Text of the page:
Northsiders ask what it means to be an artist working in the community

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Decade anniversaries have a marked way of provoking both reflection and projection. Now in its 10th year, FLOW Northside arts crawl tried to do both: reflect on its past and move forward from it–beginning with their first artist talk. It centered on the question of what it means to be an artist working in the community, and specifically the Northside community.

Taking place at Homewood Studios in North Minneapolis, the gathering drew some two-dozen artists and community members. One of the main goals, explained FLOW Artistic Director Dudley Voigt, was to provide an opportunity for established artists and emerging artists to be in the same space and learn from one another. “Particularly for visual artists as well as writers, for a lot of us, it can be very solitary work. And FLOW is very public, and yet it’s still solitary in the sense that the artists are spread out and they don’t get to see each others’ work.” Voigt and Homewood founder George Robert led the discussion, which included seven of FLOW’s 10 artists whose work was selected as a part of the organization’s 10-year anniversary postcard series.

One of those artists was illustrator and muralist Melodee Strong. For Strong, “There’s a really direct relationship with the community and my art, because [if] I’m illustrating a children’s book, I’m representing usually people of color, because that’s my goal in the work–that there’s more people of color in children’s literature. So I’m always observing the world, and my world is Northside.” In her mural work, the painter says she frequently calls on community members to help paint various spaces, which she sees as a collective effort to beautify their city.

Artists and community members gather for 2015 FLOW Northside Artist Talk. (Photo by Author)

Artists and community members gather for 2015 FLOW Northside Artist Talk. (Photo by Author)

Throughout the discussion, many spoke about the idea of art as transformation and art as ongoing process, on both individual and community levels. Designer Souliyahn Keobounpheng (also a FLOW postcard artist) spoke about re-purposing found objects; while sculptor/printmaker Bill Jeter talked about art as a way to make sense of the world around him.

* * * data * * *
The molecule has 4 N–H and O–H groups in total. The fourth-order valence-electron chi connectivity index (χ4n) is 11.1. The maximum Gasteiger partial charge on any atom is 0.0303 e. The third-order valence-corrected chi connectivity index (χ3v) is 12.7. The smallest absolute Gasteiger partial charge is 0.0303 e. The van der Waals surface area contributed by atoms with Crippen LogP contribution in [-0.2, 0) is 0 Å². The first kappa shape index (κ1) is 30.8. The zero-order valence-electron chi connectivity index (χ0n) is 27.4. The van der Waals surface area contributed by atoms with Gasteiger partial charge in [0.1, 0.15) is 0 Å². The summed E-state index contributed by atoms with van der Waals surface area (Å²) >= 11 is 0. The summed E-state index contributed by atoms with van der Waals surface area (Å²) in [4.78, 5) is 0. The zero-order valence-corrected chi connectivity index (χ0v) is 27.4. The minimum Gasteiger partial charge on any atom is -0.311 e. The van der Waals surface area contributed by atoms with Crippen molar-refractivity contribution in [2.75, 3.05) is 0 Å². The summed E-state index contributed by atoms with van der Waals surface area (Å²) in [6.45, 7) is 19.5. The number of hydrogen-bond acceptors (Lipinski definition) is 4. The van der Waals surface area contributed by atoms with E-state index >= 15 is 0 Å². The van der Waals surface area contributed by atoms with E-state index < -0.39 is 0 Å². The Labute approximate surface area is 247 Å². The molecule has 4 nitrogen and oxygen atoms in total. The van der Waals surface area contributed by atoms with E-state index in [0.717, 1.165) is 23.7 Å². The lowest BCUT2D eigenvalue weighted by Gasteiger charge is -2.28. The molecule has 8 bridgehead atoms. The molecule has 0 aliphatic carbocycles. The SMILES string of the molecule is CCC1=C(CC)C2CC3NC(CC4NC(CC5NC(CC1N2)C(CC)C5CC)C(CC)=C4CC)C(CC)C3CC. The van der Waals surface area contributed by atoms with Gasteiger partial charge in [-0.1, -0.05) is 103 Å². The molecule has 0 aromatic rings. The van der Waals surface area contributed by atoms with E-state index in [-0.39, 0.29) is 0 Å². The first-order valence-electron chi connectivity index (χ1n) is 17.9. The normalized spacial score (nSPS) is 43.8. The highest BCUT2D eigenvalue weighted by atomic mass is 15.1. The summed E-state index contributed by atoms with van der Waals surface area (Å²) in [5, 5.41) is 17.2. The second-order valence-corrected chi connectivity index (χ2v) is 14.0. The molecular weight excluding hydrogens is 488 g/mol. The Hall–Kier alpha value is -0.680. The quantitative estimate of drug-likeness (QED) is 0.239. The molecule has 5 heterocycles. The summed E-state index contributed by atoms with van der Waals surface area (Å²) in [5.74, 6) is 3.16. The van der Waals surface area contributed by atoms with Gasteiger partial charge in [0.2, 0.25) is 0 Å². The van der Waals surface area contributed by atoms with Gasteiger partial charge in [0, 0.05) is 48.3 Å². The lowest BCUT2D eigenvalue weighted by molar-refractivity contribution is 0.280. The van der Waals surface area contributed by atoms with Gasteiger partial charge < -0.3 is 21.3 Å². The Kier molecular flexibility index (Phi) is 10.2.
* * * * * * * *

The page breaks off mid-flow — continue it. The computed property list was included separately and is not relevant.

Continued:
For 19-year-old Juxtaposition (JXTA) Arts apprentice Canaan Ray-Strong (no relation to Melodee Strong), community is fluid. “[My art] intersects with my community around the city; not just North Minneapolis/South Minneapolis.” Pointing to hip hop culture and a more recent proliferation of screen printers and graff writers in the city, Ray-Strong explained, “That’s how I got into painting; that’s how I got into JXTA, is just trying to link up with the community. A lot of the gestures I’m painting are my handstyles in graffiti and stuff like that. And just my aesthetic, my subject matter, the process is all developed and influenced by hip hop.”

“I’m still thinking about why I do [the art I do],” mused multimedia artist Kayla Baribeau. Baribeau, who shares a studio with Ray-Strong, is also a Juxtaposition apprentice. Much of her recent output focuses on portraits she says speak to “natural hair and black women beauty.” As a native Northsider, she cites JXTA as a resource that helped provide her with an outlet during a rougher patch in high school. “It’s a really supportive community. I love the North side. Really nice people, really nice area…People are willing to help each other.”

FLOW as an organization hopes to do the same, creating more events like this year’s Artist Talk, along with other artist development initiatives. “One of the things we are super committed to moving forward is helping our artists grow by providing them with opportunities,” said Artistic Director Dudley Voigt. “So that we all move forward and grow together.”

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